Get Your Car Ready for a Change of Weather
Properly preparing your vehicle for weather changes is essential for the safety of all passengers and will greatly decrease the chances of your vehicle letting you down. This guide will walk you through how to prepare your car for weather changes all year round with a helpful Do-It-Yourself Checklist courtesy of AAA.
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UPDATED: Jan 19, 2021
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Winter weather means different things to different people. But whether snow, sleet, wind, rain or hail is in your future this winter, it’s a good time to run some do-it-yourself maintenance checks on your car or truck. So says AAA, who, since the 1980’s, deemed October as Car Care Month.
John Nielsen, director, AAA Automotive Engineering and Repair says it’s an important time to find issues before they become emergencies.
“Properly preparing your vehicle for the next season of driving is essential for the safety of all passengers and will greatly decrease the chances of your vehicle letting you down.”
The most basic car maintenance usually means checking your oil levels, tires, battery and wiper blades. The cost to fix any issues will probably be minimal up front, yet checking for problems now can save you major expense down the road. But there are other things you can check out before taking the car to a certified technician.
The experts at AAA suggest this checklist could take you less than an hour to perform, so why not take a walk around your car, open the hood and check it out? Learn how to prepare your car for weather changes below:
Do-It-Yourself Car Care Checklist
Battery Cables and Terminals – Make sure the battery terminals and cable ends are free from corrosion and the connections are tight.
Drive Belts – Inspect the underside of accessory drive belts for cracks or fraying. Many newer multi-rib “serpentine” belts are made of materials that do not show obvious signs of wear; replace these belts at 60,000-mile intervals.
Engine Hoses – Inspect cooling system hoses for leaks, cracks or loose clamps. Also, squeeze the hoses and replace any that are brittle or excessively spongy feeling.
Tire Type and Tread – In areas with heavy winter weather, installing snow tires on all four wheels will provide the best winter traction. All-season tires work well in light-to -moderate snow conditions provided they have adequate tread depth. Replace any tire that has less than 3/32-inches of tread. Uneven tire wear can indicate alignment, wheel balance or suspension problems that must be addressed to prevent further tire damage.
Tire Pressure – Check tire inflation pressure on all four tires and the spare more frequently in fall and winter. As the average temperature drops, so will tire pressures – typically by one PSI for every 10 degrees Fahrenheit. The proper tire pressure levels can be found in the owner’s manual or on a sticker typically located on the driver’s side door jamb.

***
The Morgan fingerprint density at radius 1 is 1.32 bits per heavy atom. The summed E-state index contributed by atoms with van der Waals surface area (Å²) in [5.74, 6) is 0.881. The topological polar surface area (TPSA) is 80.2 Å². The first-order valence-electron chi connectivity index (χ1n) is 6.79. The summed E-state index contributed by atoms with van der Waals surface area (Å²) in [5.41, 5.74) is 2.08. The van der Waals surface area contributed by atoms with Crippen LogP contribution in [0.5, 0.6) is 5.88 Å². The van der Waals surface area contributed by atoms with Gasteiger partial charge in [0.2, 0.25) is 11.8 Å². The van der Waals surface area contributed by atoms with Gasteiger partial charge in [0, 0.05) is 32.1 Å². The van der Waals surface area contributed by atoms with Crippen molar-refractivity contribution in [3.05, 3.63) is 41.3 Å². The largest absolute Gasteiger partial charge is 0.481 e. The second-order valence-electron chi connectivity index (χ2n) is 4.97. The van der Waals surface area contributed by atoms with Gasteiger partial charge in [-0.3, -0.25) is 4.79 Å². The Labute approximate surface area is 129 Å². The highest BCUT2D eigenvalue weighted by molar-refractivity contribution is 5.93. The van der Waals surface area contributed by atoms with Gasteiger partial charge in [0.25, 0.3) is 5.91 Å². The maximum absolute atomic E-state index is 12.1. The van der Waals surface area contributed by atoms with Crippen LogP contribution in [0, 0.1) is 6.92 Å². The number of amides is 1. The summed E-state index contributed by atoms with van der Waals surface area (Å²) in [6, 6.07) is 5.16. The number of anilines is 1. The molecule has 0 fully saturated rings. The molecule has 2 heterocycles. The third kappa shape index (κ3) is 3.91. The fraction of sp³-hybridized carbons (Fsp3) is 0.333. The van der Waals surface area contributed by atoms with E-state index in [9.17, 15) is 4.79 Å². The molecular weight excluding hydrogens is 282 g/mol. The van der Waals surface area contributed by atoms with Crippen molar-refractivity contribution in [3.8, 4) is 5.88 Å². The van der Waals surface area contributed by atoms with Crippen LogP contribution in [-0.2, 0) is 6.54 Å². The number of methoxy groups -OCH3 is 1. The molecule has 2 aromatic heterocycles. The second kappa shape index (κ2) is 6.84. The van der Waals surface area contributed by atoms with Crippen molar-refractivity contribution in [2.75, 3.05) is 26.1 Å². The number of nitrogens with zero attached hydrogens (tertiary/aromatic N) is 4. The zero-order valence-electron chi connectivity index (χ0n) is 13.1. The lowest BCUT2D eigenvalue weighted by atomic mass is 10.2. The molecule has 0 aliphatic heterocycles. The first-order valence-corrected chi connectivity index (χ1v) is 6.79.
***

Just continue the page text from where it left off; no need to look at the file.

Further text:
Air Filter – Remove the air filter and hold it up to a 60-watt light bulb. If light can be seen through much of the filter, it is still clean enough to work effectively. However, if light is blocked by most of the filter, replace it.
Coolant Levels – Check the coolant level in the overflow tank when the engine is cold. If the level is low, add a 50/50 solution of coolant and water to maintain the necessary antifreeze capability. Test the antifreeze protection level annually with an inexpensive tester available at any auto parts store.
Lights – Check the operation of all headlights, taillights, brake lights, turn signals, emergency flashers and back-up lights. Replace any burnt out bulbs.
Wiper Blades – The blades should completely clear the glass with each swipe. Replace any blade that leaves streaks or misses spots. In areas with snow, consider installing winter wiper blades that wrap the blade frame in a rubber boot to reduce ice and snow buildup that can prevent good contact between the blade and the glass.
Washer Fluid – Fill the windshield washer fluid reservoir with a winter cleaning solution that has antifreeze components to prevent it from freezing.
Brakes – If there is any indication of a brake problem, have the system inspected by a certified technician to ensure all components are in good working order.
Transmission, Brake and Power Steering Fluids – Check all fluids to ensure they are at or above the minimum safe levels.
If you’re a card-carrying AAA member, look for AAA Service Specialists to get a free maintenance check and estimate, a guarantee for one year on the parts and labor and a 10% discount on any work they do for you. But be aware that on many new cars, some maintenance needs to be done by the manufacturer’s dealer service department to maintain the car’s warranty.
Simple regular maintenance on your car can make the difference between breakdowns and reliability – especially in the winter months. When summer’s road trips are over, it’s the best time to check out the wear and tear and get ready to face the winter months with a more reliable car.